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Updated: Why Netflix Shelled Out for Cary Fukunaga’s ‘Beasts of No Nation,’ Shunned by Exhibitors

Updated: Why Netflix Shelled Out for Cary Fukunaga's 'Beasts of No Nation,' Shunned by Exhibitors

UPDATE: The ink hasn’t even dried on Netflix’s latest deal and already four major theater chains have boycotted the day-and-date release of “Beasts of No Nation.” AMC, Regal, Carmike and Cinemark have stated that they will not show the film without a 90-day window between its theatrical and streaming premieres.

According to Variety, Tim League’s indie chain Alamo Drafthouse will, however, be screening the film when it opens simultaneously in theaters and on Netflix later this year. The Texas-based exhibitor fared well screening “Snowpiercer,” which had a very short window, last Summer.

The four exhibitors that have boycotted the film so far are the same chains that shunned the “Crouching Tiger” sequel when in late 2014 Netflix announced its imminent day-and-date release.

Netflix has stirred the pot once again with its latest feature film release, Cary Fukunaga’s African-set “Beasts of No Nation,” by not exactly catering to the disgruntled exhibitors who dug their heels last year when it was announced that the streaming giant had inked a day-and-date release for Weinstein’s “Crouching Tiger” sequel.

Based on Uzodinma Iweala’s novel, “Beasts of No Nation” will debut in select theaters in 2015 the same day as its streaming premiere which indicates that Netflix, the VOD label behind Participant’s Oscar-nominated “The Square,” might want awards attention for the violent drama starring Idris Elba, making a legit theatrical run essential.

The industry was rocked this week when the cash rich Netflix dropped $12 million on “Beasts” with guns blazing (Deadline has that scoop). While the company stresses that it will back a proper, albeit technically limited, release alongside the film’s global availability on the streaming service, marketing and branding a movie is not the same as streaming TV shows. If Netflix’s theatrical release fails, as this would be their first serious theatrical campaign, that will slow them down.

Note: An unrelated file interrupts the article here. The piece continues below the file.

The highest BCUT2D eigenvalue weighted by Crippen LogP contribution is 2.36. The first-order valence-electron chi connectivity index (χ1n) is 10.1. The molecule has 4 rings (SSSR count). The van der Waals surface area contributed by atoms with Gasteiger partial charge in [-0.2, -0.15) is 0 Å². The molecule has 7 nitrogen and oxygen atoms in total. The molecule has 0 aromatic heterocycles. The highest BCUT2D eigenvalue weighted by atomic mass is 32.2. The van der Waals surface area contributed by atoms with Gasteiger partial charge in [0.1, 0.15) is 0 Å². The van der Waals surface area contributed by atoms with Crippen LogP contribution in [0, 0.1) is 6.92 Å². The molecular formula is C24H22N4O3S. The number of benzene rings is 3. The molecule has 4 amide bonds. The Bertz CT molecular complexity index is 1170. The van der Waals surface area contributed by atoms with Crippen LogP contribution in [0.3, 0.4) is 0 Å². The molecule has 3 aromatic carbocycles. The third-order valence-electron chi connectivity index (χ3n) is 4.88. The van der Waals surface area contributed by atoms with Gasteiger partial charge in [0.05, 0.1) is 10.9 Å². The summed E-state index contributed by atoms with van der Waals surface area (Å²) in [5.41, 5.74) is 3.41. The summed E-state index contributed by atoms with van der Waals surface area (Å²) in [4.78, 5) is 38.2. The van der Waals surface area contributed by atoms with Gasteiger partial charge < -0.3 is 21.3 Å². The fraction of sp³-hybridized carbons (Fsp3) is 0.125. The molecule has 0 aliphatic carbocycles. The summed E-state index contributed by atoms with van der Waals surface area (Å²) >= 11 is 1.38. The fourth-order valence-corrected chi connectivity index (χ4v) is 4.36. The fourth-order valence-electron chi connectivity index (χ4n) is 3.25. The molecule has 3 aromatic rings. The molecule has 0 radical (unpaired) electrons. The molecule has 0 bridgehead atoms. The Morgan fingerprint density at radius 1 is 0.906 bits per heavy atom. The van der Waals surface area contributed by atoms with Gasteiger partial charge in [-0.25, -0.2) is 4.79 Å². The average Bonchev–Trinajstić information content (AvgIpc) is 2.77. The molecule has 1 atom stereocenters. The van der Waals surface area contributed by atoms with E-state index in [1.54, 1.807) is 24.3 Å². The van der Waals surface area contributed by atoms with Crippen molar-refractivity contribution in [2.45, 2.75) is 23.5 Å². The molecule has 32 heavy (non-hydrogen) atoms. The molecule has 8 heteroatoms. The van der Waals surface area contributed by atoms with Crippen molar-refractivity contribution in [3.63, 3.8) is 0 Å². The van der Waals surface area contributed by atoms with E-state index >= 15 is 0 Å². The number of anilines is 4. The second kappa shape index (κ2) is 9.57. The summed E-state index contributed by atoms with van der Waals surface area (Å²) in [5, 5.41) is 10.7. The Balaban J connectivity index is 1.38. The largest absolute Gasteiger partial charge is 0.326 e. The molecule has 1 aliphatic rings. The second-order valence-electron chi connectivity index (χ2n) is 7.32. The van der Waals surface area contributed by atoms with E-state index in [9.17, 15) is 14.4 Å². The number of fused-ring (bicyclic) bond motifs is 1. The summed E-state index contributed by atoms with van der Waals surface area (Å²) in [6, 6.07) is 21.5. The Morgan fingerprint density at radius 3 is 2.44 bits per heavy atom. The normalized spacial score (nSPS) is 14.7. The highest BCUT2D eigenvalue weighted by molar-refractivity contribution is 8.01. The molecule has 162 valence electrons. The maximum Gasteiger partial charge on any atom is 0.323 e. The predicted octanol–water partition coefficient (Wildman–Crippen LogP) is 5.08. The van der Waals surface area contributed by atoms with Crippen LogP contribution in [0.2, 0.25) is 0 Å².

READ MORE: Five Ways Netflix and Weinstein Push Into the Future with “Crouching Tiger 2”

Clearly, Netflix content chief Ted Sarandos has his sights on the big leagues and is continuing to rewrite the traditional release model. Exhibitors, who want 90 days between a film’s theatrical and VOD premieres, including Regal and AMC have boycotted Netflix’s “Crouching Tiger” release, set for August. But Netflix took the back-door route by booking IMAX screens, which are less ornery about theatrical release windows.

Top specialty players and industry insiders are needless to say concerned by this deep-pocket competition. But Sarandos has slowly inserted himself into the community and has learned a lot since the early, Red Envelope indie pickup experiments. He has Oscar-nominated docs like “Virunga” and “The Square” and has said he would get into narrative pickups with the right project. Thus he has.

READ MORE: Ted Sarandos Attacks Studios and Theaters for Stifling Innovation

“‘Beasts of No Nation’ is a powerful film that unfolds beautifully in the hands of director Cary Fukunaga with Idris Elba delivering a career-defining performance,” said Netflix chief Ted Sarandos. “We are so proud to bring a film of this caliber exclusively to Netflix members around the world at the same time as it appears in select theaters.”

Written and directed by “True Detective”‘s super-busy Fukunaga, the film turns on Elba as a warlord who takes in a child soldier in Africa. Red Crown Productions and Participant Media backed the film, which wrapped last year, and producers are Daniel Crown, Daniella Taplin Lundberg, Riva Marker, and Amy Kaufman. Fukunaga and Elba will also produce, with Jeff Skoll, Jonathan King and Laura Bickford executive producing.

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Big Rob

Exactly Karl.


Netflix will never have a box office hit because the theater chains are not gonna allow an internet tv channel to day and date films on a significant number of screens…and this is good as it protects the theater film business and the big screen experience


Besides, there is always the possible chance that nothing comes up in terms of Oscar nominations and simply becomes a small niche film with a few critic awards


Also, Netflix is not free. It’s $7.99/mo. So if you want to see the film you have to pay at least that (barring a free trial). But I’m sure they figure exciting content will drive people who aren’t subscribers to join and keep paying them.



Believe it or not but people actually do see value in seeing films in a theater, in all their big screen glory. It’s disconcerting to see the entitlement the web has produced in recent years. Everybody feels as if they deserve everything for free and no longer judge works of art on their value.

Andy C

So if I’m reading correctly, Netflix is going to release this film on their streaming service for free or charge people to see it in theaters? If I can watch it for free why would I spend $15 on it at the theater? That doesn’t seem like a wise business model, but I could be misunderstanding it.

Jeremiah jerry zoey tettevi

Hey Netflix i wanna be an actor help me guys

Jeremiah jerry zoey tettevi

I was motivated by the movie beast of no nation and my role model is Abraham Attah and Vin diesel and am 16 years

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